Using modern, high-fidelity computer software, U.S. Army engineers are solving issues that crashed earlier attempts at leap-ahead helicopter technologies, an approach service officials say should shave time, risk and cost from the effort to field a revolutionary rotorcraft.
The Army has not had a successful new-start rotorcraft development program in almost half a century, Dan Bailey, the Army’s director of Future Vertical Lift, said Aug. 23.
RAH-66 Comanche reconnaissance helicopter
“When you think about it, it’s been decades since we’ve had … next-generation rotorcraft,” Bailey said at the Army Science and Technology Symposium hosted by the National Defense Industrial Association in Washington, D.C. “The fixed-wing fighter community has moved forward. They’ve got fifth-, now sixth-generation fighters out there working development efforts. We are still in the second and third generation in terms of rotorcraft.”
The newest rotorcraft to enter U.S. military service — the V-22 Osprey — was designed “when the supercomputers of the day were less powerful than the phones that are in our pockets today,” said Andrew Wissink, an aerospace engineer with the Army Aviation Development Directorate. “As a result, they depended heavily on very primitive computational models and a lot of scale-model testing.”
Many of the problems that plagued the V-22 in flight test and early operational history were caused by inaccuracies in modeling and simulation during development, Wissink said. The same goes for the RAH-66 Comanche stealth armed reconnaissance helicopter, he said. Both were initially designed in the 1980s and ‘90s with low-fidelity computer modeling.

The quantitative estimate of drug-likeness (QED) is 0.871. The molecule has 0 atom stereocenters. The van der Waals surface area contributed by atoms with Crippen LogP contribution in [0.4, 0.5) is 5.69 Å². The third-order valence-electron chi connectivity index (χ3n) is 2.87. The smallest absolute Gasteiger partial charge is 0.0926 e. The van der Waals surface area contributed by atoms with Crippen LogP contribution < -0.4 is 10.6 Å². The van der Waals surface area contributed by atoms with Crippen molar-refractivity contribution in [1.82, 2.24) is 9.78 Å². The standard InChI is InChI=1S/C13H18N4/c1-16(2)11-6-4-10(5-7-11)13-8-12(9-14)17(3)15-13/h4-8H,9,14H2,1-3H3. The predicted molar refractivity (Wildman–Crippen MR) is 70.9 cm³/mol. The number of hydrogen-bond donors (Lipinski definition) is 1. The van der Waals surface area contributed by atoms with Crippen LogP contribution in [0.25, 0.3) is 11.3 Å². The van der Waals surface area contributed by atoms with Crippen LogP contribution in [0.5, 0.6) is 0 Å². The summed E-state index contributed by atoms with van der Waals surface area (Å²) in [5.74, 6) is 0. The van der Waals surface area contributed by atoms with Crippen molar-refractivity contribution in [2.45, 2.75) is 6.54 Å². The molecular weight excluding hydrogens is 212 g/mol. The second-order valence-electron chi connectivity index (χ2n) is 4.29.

Scale model testing works well for determining performance of isolated components — rotors, fuselage — but proved less accurate when those components were scaled up and tested in concert. Comanche worked well when scaled down, but the operational prototype had issues with the main rotors interacting with the fan tail, which required a total redesign 17 years into the program, he said.
“If you’re having to redesign that far into the program, by that point it is very hard to get back on track,” he said.
When the first operational V-22 Osprey was built, engineers relied heavily on scale models to understand how a full-size aircraft would perform. When the first Osprey was built and tested, they found it had 20 percent less hover performance than expected, he said.
“Once you have that kind of issue to deal with, everything else in the design … you have to compensate,” he said. “That’s one of the reasons these programs have had a lot of issues.”
High-fidelity modeling software like the Army Aviation and Missile Research Development and Engineering Center’s Helios code is becoming vogue in aircraft development, and is in regular use in the Army’s Joint Multi-role Technology Demonstration (JMR-TD) program. Helios is one of several programs aimed at developing software to better model aircraft performance in simulation before bending metal.
“I think with some of the tools available to us today, we could have identified some of these issues that dogged these earlier programs,” he said.
In earlier development programs, high-performance computing and high-fidelity modeling were used to address problems discovered during flight testing, Wissink said.
“What we’ve been trying, in recent years, under the JMR-TD program, is to move that use of high-performance computing and high-fidelity simulation further to the left with the intent of influencing the design earlier … at a time where it has an impact on cost,” he said.
Companies involved in the Joint Multirole Technology Demonstration (JMR-TD) program are using Helios and several other government and proprietary modeling software, he said. Boeing, Sikorsky and Bell are using Helios; they have to have a license to use it for their own commercial purposes, but can use it at will for government applications. Karem uses an in-house tool.
“Helios is becoming the preferred code to use only because the DOD supported its development and the Army uses it … and provided it to U.S. manufacturers,” Wissink said. “These vehicles — at smaller scales they perform a certain way and then if you scale up, some of the performance, weight becomes an issue and so forth. That’s where the high-fidelity tools can really pay off because we have the ability to scale within the computer by basically just modifying our input files.”